In his Labor Day speech before a cheering AFL-CIO crowd excited about their prospects of taking over the economy, President Obama revealed the root of the problem. He has no clue as to how the economy works, or what policies would produce economic growth. Indeed, while he may have physically been in America over the last 30 years, his mind may as well still have been in the Indonesia of his youth, for all he understands about what has happened in this country over that time.
After last year’s “stimulus” costing nearly a trillion dollars that was supposed to be focused on “shovel ready” infrastructure projects, President Obama on Monday announced his “new” economic recovery plan: another $50 billion in increased federal spending for infrastructure. He said, “I am announcing a new plan for rebuilding and modernizing America’s roads and rails and runways for the long term.” But even this simple statement of his own plan is false. For there is nothing new about it. That is what his stimulus of over a year ago was supposed to be about. But the American people are learning from hard experience that President Obama does not learn from experience. He is all theory and ideology, neo-Marxist ideology.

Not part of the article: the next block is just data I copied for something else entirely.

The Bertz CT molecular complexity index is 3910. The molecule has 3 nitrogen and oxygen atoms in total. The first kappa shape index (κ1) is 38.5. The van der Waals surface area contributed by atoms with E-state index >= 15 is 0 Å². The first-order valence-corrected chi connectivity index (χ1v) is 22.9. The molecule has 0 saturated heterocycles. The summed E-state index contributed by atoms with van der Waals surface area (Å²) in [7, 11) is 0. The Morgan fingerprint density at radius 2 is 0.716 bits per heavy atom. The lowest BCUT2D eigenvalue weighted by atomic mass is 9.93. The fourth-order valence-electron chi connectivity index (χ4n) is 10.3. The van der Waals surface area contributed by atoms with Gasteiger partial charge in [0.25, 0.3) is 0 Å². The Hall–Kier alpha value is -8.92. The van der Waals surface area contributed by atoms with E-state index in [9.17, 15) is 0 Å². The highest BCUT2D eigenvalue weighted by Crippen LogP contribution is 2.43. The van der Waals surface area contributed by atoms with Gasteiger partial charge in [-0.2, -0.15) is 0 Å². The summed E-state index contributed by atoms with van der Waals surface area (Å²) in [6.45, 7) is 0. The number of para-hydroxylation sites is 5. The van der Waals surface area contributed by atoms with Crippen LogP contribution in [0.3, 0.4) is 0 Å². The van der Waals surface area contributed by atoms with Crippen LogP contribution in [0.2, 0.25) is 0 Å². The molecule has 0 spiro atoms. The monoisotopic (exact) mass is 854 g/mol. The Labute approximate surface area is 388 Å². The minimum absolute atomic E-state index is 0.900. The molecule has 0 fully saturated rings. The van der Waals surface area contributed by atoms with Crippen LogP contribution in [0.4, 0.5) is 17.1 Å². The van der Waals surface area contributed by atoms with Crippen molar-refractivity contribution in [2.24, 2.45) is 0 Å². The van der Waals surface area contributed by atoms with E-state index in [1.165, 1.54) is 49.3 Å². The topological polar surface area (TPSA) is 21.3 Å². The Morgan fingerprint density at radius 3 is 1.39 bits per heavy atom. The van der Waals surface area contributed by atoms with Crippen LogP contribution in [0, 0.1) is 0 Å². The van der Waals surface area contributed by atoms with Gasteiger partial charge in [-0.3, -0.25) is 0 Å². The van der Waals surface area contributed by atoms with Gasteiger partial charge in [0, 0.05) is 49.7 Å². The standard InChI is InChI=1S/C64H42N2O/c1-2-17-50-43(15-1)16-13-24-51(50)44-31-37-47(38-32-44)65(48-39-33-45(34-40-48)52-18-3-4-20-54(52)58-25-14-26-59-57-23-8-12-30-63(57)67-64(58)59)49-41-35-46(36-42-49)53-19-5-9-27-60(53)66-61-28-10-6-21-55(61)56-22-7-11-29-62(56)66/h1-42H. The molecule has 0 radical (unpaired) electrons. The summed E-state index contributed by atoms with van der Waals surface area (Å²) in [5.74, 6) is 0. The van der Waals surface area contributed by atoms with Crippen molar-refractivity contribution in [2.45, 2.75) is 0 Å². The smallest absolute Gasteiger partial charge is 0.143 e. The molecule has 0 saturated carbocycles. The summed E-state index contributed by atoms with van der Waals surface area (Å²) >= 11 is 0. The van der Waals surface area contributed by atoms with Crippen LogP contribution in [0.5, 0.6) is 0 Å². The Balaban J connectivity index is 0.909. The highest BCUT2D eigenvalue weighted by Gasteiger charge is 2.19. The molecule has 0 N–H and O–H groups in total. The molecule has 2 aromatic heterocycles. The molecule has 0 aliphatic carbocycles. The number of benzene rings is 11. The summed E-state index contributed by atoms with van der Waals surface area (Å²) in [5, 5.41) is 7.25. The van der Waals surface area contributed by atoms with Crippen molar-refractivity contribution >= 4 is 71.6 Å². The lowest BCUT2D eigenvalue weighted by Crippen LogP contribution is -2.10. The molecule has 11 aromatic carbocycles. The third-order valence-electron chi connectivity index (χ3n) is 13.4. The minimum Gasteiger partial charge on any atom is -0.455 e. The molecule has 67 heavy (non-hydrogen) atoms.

President Obama has made it clear over and over, including in Monday’s speech, that what he thinks drives economic growth is increased government spending, deficits, and debt. That is the sum and substance of his entire Keynesian economic theory. And he persists in that even though experience under his own Administration has proven once again that Keynesian economics doesn’t work. Indeed, that was proven so thoroughly in America in the 1970s, and again in Japan since the 1990s, that Keynesian economics today is frankly silly, and advocating still more of it now can only be accurately characterized as braindead.
Japan suffered its own financial crisis at the start of the 1990s. It responded with Keynesian government spending, deficits and debt, focused on infrastructure spending. The result has been what has been accurately called two lost decades of economic stagnation, very similar to what America is experiencing now.